The 2000 Surgeon General’s report Oral Health in America, stated that a “silent epidemic of oral diseases is affecting our most vulnerable citizens,” including the poor and many members of racial and ethnic minority groups (1). Oral health, which includes health of the gums, teeth, and jawbone, is a “mirror for general health and well-being” (1). The World Health Organization Global Oral Health Programme emphasizes this interrelation and notes that oral health is a determining factor for quality of life (2). To prevent tooth decay, oral infections, and tooth loss, the American Dental Association recommends semiannual dental examinations and cleanings as well as daily brushing and flossing (3). The American Dental Association also affirms the importance of oral health care during pregnancy (4).
Oral health disorders, such as periodontitis, are associated with many disease processes, including cardiovascular diseases, diabetes, Alzheimer disease, respiratory infections, as well as osteoporosis of the oral cavity. These are all significant diseases that affect women across the lifespan (5–11). The prevention and treatment of these disorders are essential for general well-being.
The efficacy of endocarditis prophylaxis among patients who undergo dental procedures has been controversial based on published studies. However, the American Heart Association recommends that prophylaxis for dental procedures is reasonable only for patients with heart conditions that place them at the highest risk of adverse outcomes from endocarditis (12). For patients with these conditions, prophylaxis is reasonable for all dental procedures that involve manipulation of gingival tissue or the periapical region of teeth or perforation of the oral mucosa (12).
It is important for patients to discuss screening for oral cancer with their dentists. Although the U.S. Preventive Services Task Force concludes that there is insufficient evidence to recommend for or against routine screening for oral cancer, approximately 37,000 new cases of oral cancer are diagnosed each year with the resultant annual death of 8,000 individuals (13, 14). Human papillomavirus (HPV) infection is one of the causes of oral cancer and HPV can be transmitted through oral sex. Evidence suggests that an increase in HPV-related oral cancer exists; however, further research is warranted to understand the public health and clinical implications (15).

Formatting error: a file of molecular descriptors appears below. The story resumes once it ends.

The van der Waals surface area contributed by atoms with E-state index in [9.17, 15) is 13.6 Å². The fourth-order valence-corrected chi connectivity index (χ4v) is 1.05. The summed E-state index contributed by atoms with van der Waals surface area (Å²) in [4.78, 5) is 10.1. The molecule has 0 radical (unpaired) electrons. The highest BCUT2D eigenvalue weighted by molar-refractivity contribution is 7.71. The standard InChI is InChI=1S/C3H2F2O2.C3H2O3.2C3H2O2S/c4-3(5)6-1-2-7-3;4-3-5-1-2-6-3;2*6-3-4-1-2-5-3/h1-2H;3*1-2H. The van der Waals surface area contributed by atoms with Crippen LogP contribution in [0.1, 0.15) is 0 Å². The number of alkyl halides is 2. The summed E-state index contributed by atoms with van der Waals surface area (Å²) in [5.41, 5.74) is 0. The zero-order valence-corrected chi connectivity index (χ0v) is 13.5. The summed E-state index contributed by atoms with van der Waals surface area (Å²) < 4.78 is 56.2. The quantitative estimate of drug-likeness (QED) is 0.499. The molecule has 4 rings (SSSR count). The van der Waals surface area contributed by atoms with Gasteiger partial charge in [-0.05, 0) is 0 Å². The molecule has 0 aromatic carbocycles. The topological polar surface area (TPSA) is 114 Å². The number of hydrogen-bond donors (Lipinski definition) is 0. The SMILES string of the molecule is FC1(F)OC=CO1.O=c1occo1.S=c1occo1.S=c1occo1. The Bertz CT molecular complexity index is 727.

Physiologic changes during pregnancy may result in noticeable changes in the oral cavity (16–18). These changes include pregnancy gingivitis, benign oral gingival lesions, tooth mobility, tooth erosion, dental caries, and periodontitis (see Table 1). It is important to reassure women about these various changes to the gums and teeth during pregnancy and to reinforce good oral health habits to keep the gums and teeth healthy.
|Table 1. Common Oral Health Conditions During Pregnancy
||An increased inflammatory response to dental plaque during pregnancy causes the gingivae to swell and bleed more easily in most women. Rinsing with saltwater (ie, 1 teaspoon of salt in 1 cup of warm water) may help with the irritation. Pregnancy gingivitis typically peaks during the third trimester. Women who have gingivitis before pregnancy are more prone to exacerbation during pregnancy.
|Benign oral gingival lesions (known as pyogenic granuloma, granuloma gravidarum or epulis of pregnancy)
||In approximately 5% of pregnancies, a highly vascularized, hyperplastic, and often pedunculated lesion up to 2 cm in diameter may appear, usually on the anterior gingiva. These lesions may result from a heightened inflammatory response to oral pathogens and usually regress after pregnancy. Excision is rarely necessary but may be needed if there is severe pain, bleeding, or interference with mastication.
||Ligaments and bone that support the teeth may temporarily loosen during pregnancy, which results in increased tooth mobility. There is normally not any tooth loss unless other complications are present.
||Erosion of tooth enamel may be more common because of increased exposure to gastric acid from vomiting secondary to morning sickness, hyperemesis gravidarum, or gastric reflux during late pregnancy. Rinsing with a baking soda solution (ie, a teaspoon of baking soda dissolved in a cup of water) may help neutralize the associated acid.